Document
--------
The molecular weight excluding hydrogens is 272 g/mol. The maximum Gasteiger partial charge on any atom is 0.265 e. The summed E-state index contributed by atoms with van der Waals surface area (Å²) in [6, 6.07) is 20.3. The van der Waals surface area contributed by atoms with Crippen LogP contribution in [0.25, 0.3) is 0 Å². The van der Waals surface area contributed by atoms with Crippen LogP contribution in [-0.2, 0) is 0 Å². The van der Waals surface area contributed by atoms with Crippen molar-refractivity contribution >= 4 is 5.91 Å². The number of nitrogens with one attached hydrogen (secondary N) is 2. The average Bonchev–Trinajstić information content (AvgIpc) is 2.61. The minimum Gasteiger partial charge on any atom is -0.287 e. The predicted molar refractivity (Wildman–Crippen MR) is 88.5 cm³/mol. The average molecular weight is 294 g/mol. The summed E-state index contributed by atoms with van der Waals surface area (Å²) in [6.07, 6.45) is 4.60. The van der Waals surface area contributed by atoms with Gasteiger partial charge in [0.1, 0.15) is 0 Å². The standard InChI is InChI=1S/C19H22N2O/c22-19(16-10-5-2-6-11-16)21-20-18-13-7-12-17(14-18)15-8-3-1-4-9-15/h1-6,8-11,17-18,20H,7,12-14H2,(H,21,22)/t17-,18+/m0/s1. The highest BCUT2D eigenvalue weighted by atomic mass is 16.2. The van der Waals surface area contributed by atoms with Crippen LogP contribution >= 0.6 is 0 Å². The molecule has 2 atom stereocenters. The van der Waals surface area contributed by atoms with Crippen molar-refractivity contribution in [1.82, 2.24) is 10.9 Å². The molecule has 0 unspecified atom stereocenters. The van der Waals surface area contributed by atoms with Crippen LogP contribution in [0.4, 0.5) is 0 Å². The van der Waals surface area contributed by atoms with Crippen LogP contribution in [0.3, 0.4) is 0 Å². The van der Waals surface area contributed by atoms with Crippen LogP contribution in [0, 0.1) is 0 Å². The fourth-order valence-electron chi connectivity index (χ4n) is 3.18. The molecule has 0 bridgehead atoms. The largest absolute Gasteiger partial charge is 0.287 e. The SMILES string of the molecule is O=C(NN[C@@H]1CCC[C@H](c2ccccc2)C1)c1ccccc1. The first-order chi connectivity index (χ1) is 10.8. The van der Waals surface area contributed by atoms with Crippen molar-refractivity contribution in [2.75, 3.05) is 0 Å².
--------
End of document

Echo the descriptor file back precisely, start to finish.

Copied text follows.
The molecular weight excluding hydrogens is 272 g/mol. The maximum Gasteiger partial charge on any atom is 0.265 e. The summed E-state index contributed by atoms with van der Waals surface area (Å²) in [6, 6.07) is 20.3. The van der Waals surface area contributed by atoms with Crippen LogP contribution in [0.25, 0.3) is 0 Å². The van der Waals surface area contributed by atoms with Crippen LogP contribution in [-0.2, 0) is 0 Å². The van der Waals surface area contributed by atoms with Crippen molar-refractivity contribution >= 4 is 5.91 Å². The number of nitrogens with one attached hydrogen (secondary N) is 2. The average Bonchev–Trinajstić information content (AvgIpc) is 2.61. The minimum Gasteiger partial charge on any atom is -0.287 e. The predicted molar refractivity (Wildman–Crippen MR) is 88.5 cm³/mol. The average molecular weight is 294 g/mol. The summed E-state index contributed by atoms with van der Waals surface area (Å²) in [6.07, 6.45) is 4.60. The van der Waals surface area contributed by atoms with Gasteiger partial charge in [0.1, 0.15) is 0 Å². The standard InChI is InChI=1S/C19H22N2O/c22-19(16-10-5-2-6-11-16)21-20-18-13-7-12-17(14-18)15-8-3-1-4-9-15/h1-6,8-11,17-18,20H,7,12-14H2,(H,21,22)/t17-,18+/m0/s1. The highest BCUT2D eigenvalue weighted by atomic mass is 16.2. The van der Waals surface area contributed by atoms with Crippen LogP contribution >= 0.6 is 0 Å². The molecule has 2 atom stereocenters. The van der Waals surface area contributed by atoms with Crippen molar-refractivity contribution in [1.82, 2.24) is 10.9 Å². The molecule has 0 unspecified atom stereocenters. The van der Waals surface area contributed by atoms with Crippen LogP contribution in [0.4, 0.5) is 0 Å². The van der Waals surface area contributed by atoms with Crippen LogP contribution in [0.3, 0.4) is 0 Å². The van der Waals surface area contributed by atoms with Crippen LogP contribution in [0, 0.1) is 0 Å². The fourth-order valence-electron chi connectivity index (χ4n) is 3.18. The molecule has 0 bridgehead atoms. The largest absolute Gasteiger partial charge is 0.287 e. The SMILES string of the molecule is O=C(NN[C@@H]1CCC[C@H](c2ccccc2)C1)c1ccccc1. The first-order chi connectivity index (χ1) is 10.8. The van der Waals surface area contributed by atoms with Crippen molar-refractivity contribution in [2.75, 3.05) is 0 Å².